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October 3, 2012 3:55 am

Mona Eltahawy Claims Victory for Vandalism

avatar by Petra Marquardt-Bigman

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Mona Eltahawy. Photo: Mona Eltahawy.

Last week, opponents of free speech had a great time in New York City.

During the annual UN General Assembly meeting, some Arab and Muslim leaders, including the head of the Arab League, Nabil Elaraby, took advantage of recent Muslim riots against a hyped YouTube clip denigrating Islam’s Prophet Muhammad to revive longstanding efforts to impose a global ban on anything deemed offensive to religion. According to the secretary-general of the Organization of Islamic Cooperation (OIC), it was now time for the international community to “come out of hiding from behind the excuse of freedom of expression.”

While the representatives of OIC member states took to the UN podium to demand restrictions on freedom of expression, one of the organization’s member states had the great satisfaction to see one of its nationals demonstrating right there in New York that there was always something to offend Islam.

Incensed by an ad in the New York subway that denounced violent jihad as “savage” and called for supporting Israel, the prominent Egyptian-American writer Mona Eltahawy decided to register her objections to the ad. She did so, however, not – as one might have expected – by writing an article explaining her objections and her apparent identification with violent jihadis, but by seeking out one of the ten posted ads and defacing it with spray paint. A brawl ensued when Eltahawy encountered a woman who tried to stop her from defacing the ad, and Eltahawy was arrested and held overnight to face a criminal mischief charge in court on the following day.

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Given that she has a large following on Twitter, it was hardly surprising that, as soon as the news of her arrest spread, her supporters started a campaign with the hashtag #FreeMona. It was then that it first became clear that Egypt’s ruling Muslim Brotherhood was pleased with Eltahawy’s actions: Ikhwanweb, which represents the “official opinions of the Muslim Brotherhood,” posted a tweet in support of the #FreeMona campaign.

When Eltahawy was informed about this after her release, she, in turn, seemed pleased enough to retweet it.

A day later, an Egyptian newspaper reported that President Morsi had instructed Egypt’s consul general in New York “to closely follow the case of Egyptian-American journalist and human rights activist Mona Eltahawy.”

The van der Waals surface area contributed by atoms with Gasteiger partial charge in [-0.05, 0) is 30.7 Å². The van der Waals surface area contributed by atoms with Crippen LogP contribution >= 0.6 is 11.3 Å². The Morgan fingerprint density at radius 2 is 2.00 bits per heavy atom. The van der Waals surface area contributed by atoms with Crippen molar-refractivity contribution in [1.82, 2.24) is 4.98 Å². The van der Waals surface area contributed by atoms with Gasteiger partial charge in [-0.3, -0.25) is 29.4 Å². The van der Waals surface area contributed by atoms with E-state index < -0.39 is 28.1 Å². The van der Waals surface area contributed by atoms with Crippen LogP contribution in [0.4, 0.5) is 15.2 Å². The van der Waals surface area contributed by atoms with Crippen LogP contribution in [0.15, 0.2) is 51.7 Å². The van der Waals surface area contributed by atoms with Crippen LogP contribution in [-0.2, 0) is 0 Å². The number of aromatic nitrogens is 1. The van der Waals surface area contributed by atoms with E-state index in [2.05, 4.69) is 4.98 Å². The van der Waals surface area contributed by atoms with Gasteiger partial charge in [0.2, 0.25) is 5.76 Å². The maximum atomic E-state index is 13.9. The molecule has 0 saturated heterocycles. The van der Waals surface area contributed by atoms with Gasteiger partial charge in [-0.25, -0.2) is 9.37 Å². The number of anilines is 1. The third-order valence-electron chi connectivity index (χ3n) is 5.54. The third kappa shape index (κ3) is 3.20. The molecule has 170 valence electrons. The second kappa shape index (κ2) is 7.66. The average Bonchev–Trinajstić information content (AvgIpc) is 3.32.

Responding on Twitter, Eltahawy ultimately rejected Morsi’s concern, advising the Egyptian president that he had enough challenges at home and that there was no need to worry about her.

But apparently, Eltahawy didn’t bother to ponder the question why Morsi and the Brotherhood had been so eager to show support for her.

After all, she had made a name for herself as a “heroine of the Arab Spring“ by being very open about the physical and sexual abuse she suffered when she was arrested while covering demonstrations in Cairo in November 2011. Half a year later, she caused a heated controversy with a feature essay in Foreign Policy magazine. Under the title “Why Do They Hate Us?,” Eltahawy asserted that there was a “war on women” in the Middle East and that “Arab societies hate women;” she also sharply criticized the views of the Muslim Brotherhood and its spiritual leader Yusuf al-Qaradawi on female genital mutilation.

While we can safely assume that the Brotherhood didn’t appreciate that at all, they were of course astute enough to warmly embrace Eltahawy now when she was acting in a way that was obviously very useful for the OIC’s efforts to push for restrictions to free speech.

Indeed, completely absorbed in her own breathless efforts to style herself as a latter-day heroine of the Civil Rights movement – helped along greatly by a truly disproportionate and uncritical media coverage of her “protest” that included an eight-minute segment on CNN International – Eltahawy proudly announced on Twitter that her act of vandalism had been vindicated: “Thanks to all who defaced those racist piece of shit ads: MTA Amends Rules After Pro-Israel Ads Draw Controversy http://nyti.ms/QY0KzG.”

This is of course exactly what Harvard Law Professor Alan Dershowitz foresaw when he was asked by The Algemeiner to assess the revised advertising guidelines announced by the New York Metropolitan Transportation Authority (MTA). Dershowitz described the change not only as “clearly unconstitutional,” but emphasized that “it incentivizes people to engage in violence. What it says to people, is that if they don’t like ads, just engage in violence and then we’ll take the ads down. It’s very bad policy […] and it’s just plain dumb, because it is going to encourage violence.”